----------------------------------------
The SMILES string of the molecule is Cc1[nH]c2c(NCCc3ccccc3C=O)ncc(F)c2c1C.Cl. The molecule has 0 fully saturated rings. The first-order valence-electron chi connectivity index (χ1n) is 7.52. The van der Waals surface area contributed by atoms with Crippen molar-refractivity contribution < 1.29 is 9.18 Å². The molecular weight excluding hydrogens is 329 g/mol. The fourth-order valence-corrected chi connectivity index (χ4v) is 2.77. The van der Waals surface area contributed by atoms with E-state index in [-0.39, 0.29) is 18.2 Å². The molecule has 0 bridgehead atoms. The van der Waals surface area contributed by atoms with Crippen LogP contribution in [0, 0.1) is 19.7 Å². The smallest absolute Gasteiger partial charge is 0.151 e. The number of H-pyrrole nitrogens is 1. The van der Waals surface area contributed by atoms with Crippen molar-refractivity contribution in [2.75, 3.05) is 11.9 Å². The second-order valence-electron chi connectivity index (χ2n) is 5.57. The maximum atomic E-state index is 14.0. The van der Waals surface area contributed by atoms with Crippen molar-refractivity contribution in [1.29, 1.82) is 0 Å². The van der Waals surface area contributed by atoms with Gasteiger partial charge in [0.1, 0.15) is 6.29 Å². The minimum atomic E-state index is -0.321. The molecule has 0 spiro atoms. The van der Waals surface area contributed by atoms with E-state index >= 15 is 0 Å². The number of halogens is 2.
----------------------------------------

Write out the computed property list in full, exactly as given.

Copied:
The SMILES string of the molecule is Cc1[nH]c2c(NCCc3ccccc3C=O)ncc(F)c2c1C.Cl. The molecule has 0 fully saturated rings. The first-order valence-electron chi connectivity index (χ1n) is 7.52. The van der Waals surface area contributed by atoms with Crippen molar-refractivity contribution < 1.29 is 9.18 Å². The molecular weight excluding hydrogens is 329 g/mol. The fourth-order valence-corrected chi connectivity index (χ4v) is 2.77. The van der Waals surface area contributed by atoms with E-state index in [-0.39, 0.29) is 18.2 Å². The molecule has 0 bridgehead atoms. The van der Waals surface area contributed by atoms with Crippen LogP contribution in [0, 0.1) is 19.7 Å². The smallest absolute Gasteiger partial charge is 0.151 e. The number of H-pyrrole nitrogens is 1. The van der Waals surface area contributed by atoms with Crippen molar-refractivity contribution in [2.75, 3.05) is 11.9 Å². The second-order valence-electron chi connectivity index (χ2n) is 5.57. The maximum atomic E-state index is 14.0. The van der Waals surface area contributed by atoms with Crippen molar-refractivity contribution in [1.29, 1.82) is 0 Å². The van der Waals surface area contributed by atoms with Gasteiger partial charge in [0.1, 0.15) is 6.29 Å². The minimum atomic E-state index is -0.321. The molecule has 0 spiro atoms. The van der Waals surface area contributed by atoms with E-state index >= 15 is 0 Å². The number of halogens is 2.